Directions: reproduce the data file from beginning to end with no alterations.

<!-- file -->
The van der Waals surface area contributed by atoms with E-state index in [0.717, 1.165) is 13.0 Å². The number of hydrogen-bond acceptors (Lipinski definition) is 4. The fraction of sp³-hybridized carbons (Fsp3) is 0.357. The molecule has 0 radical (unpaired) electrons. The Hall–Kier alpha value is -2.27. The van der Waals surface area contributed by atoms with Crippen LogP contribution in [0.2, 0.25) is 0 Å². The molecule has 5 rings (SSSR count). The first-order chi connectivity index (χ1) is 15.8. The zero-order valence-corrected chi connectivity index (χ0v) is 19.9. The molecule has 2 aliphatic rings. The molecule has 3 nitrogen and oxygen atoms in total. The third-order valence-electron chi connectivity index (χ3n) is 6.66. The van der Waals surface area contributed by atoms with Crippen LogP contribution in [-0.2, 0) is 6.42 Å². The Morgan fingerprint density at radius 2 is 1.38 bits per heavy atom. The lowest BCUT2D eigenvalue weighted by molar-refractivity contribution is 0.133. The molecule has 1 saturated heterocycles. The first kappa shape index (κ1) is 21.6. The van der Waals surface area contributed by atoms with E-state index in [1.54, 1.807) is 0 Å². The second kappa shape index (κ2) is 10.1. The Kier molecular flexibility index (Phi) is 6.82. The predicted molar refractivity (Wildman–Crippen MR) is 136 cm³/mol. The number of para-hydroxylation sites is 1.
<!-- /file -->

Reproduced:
The van der Waals surface area contributed by atoms with E-state index in [0.717, 1.165) is 13.0 Å². The number of hydrogen-bond acceptors (Lipinski definition) is 4. The fraction of sp³-hybridized carbons (Fsp3) is 0.357. The molecule has 0 radical (unpaired) electrons. The Hall–Kier alpha value is -2.27. The van der Waals surface area contributed by atoms with Crippen LogP contribution in [0.2, 0.25) is 0 Å². The molecule has 5 rings (SSSR count). The first-order chi connectivity index (χ1) is 15.8. The zero-order valence-corrected chi connectivity index (χ0v) is 19.9. The molecule has 2 aliphatic rings. The molecule has 3 nitrogen and oxygen atoms in total. The third-order valence-electron chi connectivity index (χ3n) is 6.66. The van der Waals surface area contributed by atoms with Crippen LogP contribution in [-0.2, 0) is 6.42 Å². The Morgan fingerprint density at radius 2 is 1.38 bits per heavy atom. The lowest BCUT2D eigenvalue weighted by molar-refractivity contribution is 0.133. The molecule has 1 saturated heterocycles. The first kappa shape index (κ1) is 21.6. The van der Waals surface area contributed by atoms with E-state index in [1.54, 1.807) is 0 Å². The second kappa shape index (κ2) is 10.1. The Kier molecular flexibility index (Phi) is 6.82. The predicted molar refractivity (Wildman–Crippen MR) is 136 cm³/mol. The number of para-hydroxylation sites is 1.